Jim Paice meets traders at New Spitalfields Market

Agriculture minister Jim Paice was introduced to traders at the market by New Spitalfields' BDM Tim Williams and its superintendent Nigel Shepherd.

The tour group, which included representatives from the City of London Corporation, met with traders who had formed partnerships with growers as a result of the scheme.

They included Clifford Hart, who sells British asparagus after the BDM programme helped the grower to promote his product more effectively.

Hart said: "If you put a Union Jack on a product it is amazing the difference it makes."

Paice also met trader Ronny Liu, who reported that English garlic roots flew off the shelves in two hours after he started supplying them.

Liu is also selling apple juice from a Herefordshire grower after Williams helped the grower devise a business plan.

Williams told Paice: "We started the business from nothing, but have created jobs and hope to export juice by this time next year."


Have you registered with us yet?

Register now to enjoy more articles and free email bulletins

Sign up now
Already registered?
Sign in

Before commenting please read our rules for commenting on articles.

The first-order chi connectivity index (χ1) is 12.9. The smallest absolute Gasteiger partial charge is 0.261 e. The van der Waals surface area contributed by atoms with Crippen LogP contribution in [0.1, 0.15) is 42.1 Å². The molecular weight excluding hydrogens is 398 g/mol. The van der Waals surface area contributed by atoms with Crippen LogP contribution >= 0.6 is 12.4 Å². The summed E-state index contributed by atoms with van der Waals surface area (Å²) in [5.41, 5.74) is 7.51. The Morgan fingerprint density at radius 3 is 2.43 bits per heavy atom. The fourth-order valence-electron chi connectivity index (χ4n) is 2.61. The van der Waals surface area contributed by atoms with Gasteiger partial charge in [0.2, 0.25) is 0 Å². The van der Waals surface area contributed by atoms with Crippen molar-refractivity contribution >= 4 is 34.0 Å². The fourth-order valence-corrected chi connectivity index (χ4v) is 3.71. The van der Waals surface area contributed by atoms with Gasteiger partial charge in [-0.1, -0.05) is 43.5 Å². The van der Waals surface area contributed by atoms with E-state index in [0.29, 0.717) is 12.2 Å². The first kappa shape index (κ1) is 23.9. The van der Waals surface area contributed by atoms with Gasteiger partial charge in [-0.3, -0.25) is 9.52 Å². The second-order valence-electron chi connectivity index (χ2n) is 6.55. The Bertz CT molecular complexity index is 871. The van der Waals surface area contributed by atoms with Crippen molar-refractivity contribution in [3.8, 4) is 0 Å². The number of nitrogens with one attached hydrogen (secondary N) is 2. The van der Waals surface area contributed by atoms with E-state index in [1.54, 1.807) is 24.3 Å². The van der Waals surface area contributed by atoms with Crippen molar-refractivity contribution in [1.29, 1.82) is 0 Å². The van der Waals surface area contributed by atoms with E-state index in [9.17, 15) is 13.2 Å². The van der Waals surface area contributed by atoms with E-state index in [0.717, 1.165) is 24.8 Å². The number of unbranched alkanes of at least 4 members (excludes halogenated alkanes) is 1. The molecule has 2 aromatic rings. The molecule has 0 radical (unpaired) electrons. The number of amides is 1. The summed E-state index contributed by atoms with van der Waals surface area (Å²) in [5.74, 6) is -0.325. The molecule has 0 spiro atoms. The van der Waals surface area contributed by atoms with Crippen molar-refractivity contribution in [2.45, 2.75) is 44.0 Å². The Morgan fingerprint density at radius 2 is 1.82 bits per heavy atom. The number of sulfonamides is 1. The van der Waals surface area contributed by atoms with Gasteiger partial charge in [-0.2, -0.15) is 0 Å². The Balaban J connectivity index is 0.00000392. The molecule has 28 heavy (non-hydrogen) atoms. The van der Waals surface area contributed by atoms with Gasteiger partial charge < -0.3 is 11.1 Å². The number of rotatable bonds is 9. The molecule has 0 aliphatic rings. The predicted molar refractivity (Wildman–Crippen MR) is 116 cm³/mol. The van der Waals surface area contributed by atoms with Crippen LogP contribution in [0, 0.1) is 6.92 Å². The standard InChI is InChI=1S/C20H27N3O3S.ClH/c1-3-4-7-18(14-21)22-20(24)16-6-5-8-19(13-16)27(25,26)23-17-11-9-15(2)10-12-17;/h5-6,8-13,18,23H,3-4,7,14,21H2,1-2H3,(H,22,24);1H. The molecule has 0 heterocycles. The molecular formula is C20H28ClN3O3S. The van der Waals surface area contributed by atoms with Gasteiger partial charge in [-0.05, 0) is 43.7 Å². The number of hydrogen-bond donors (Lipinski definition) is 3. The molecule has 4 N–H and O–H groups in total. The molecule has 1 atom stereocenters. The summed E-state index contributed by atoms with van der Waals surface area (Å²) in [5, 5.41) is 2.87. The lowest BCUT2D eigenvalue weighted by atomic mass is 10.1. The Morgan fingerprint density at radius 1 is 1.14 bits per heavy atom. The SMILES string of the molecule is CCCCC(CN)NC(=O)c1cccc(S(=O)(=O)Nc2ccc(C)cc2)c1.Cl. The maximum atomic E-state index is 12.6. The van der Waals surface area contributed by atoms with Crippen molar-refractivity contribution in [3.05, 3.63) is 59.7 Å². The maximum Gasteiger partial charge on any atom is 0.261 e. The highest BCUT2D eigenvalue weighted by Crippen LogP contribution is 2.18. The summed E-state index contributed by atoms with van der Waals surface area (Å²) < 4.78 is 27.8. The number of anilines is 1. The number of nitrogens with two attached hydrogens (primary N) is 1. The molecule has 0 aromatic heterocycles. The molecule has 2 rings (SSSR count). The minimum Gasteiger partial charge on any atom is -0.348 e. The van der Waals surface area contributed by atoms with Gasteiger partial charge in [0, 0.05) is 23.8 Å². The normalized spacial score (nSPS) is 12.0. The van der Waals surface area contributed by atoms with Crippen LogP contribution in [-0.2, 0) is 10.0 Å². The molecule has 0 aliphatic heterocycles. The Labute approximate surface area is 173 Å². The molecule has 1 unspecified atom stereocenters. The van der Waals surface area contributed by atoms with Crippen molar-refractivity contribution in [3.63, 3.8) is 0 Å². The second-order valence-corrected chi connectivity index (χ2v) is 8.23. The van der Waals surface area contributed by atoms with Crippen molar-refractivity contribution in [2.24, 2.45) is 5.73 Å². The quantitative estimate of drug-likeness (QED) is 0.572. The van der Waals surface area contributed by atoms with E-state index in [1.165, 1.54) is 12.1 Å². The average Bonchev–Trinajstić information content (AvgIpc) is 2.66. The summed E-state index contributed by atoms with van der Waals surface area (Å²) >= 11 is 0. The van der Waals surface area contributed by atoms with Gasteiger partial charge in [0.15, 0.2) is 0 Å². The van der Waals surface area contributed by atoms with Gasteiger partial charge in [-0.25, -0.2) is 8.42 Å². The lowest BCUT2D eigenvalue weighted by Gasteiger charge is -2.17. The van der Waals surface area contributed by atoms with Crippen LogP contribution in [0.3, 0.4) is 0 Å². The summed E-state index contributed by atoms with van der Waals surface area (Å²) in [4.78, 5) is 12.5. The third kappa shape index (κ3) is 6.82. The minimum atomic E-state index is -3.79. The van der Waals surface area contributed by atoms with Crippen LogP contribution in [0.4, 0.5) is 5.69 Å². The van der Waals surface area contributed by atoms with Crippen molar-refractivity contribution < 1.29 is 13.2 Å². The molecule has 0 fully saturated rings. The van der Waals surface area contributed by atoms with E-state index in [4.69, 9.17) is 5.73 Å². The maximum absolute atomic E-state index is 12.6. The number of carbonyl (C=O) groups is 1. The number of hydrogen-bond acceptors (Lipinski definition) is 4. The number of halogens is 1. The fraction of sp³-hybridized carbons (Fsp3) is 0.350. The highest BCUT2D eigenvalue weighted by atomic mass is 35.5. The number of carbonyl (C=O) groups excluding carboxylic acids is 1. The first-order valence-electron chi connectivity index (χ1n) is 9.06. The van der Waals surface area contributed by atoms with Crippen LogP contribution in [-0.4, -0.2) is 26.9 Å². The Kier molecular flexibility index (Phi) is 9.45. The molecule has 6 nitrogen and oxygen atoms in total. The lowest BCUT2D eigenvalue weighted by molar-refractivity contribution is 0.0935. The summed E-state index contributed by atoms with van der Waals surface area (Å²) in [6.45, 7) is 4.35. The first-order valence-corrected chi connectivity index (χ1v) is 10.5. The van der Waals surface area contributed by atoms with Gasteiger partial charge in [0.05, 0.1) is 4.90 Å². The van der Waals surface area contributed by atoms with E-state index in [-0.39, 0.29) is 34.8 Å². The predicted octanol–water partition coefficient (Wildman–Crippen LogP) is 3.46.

If you see a comment you find offensive, you can flag it as inappropriate. In the top right-hand corner of an individual comment, you will see 'flag as inappropriate'. Clicking this prompts us to review the comment. For further information see our rules for commenting on articles.

comments powered by Disqus

Read These Next

What challenges and opportunities lie in store for tomato growers?

What challenges and opportunities lie in store for tomato growers?

The British Tomato Growers Association (TGA) conference today (21 September) heard a range of perspectives on what changes lie in store for the sector and how to anticipate them.

Buoyant demand for UK apples but frost and labour remain concerns

Buoyant demand for UK apples but frost and labour remain concerns

As the British apple season begins, English Apples & Pears (EAP) is warning that growers will feel the effects of both a late frost in spring and also constrained labour supply.

Tomorrow's tractors

Tomorrow's tractors

These machines have advanced rapidly over recent years but what does the future hold? Sally Drury looks ahead.


Follow us on:
  • Facebook
  • LinkedIn
  • Twitter
  • Google +
Horticulture Jobs
More Horticulture Jobs

Pest & Disease Tracker bulletin 

The latest pest and disease alerts, how to treat them, plus EAMU updates, sent direct to your inbox.

Sign up here

Professor Geoffrey Dixon

GreenGene International chair Geoff Dixon on the business of fresh produce production
 

Read Professor Geoffrey Dixon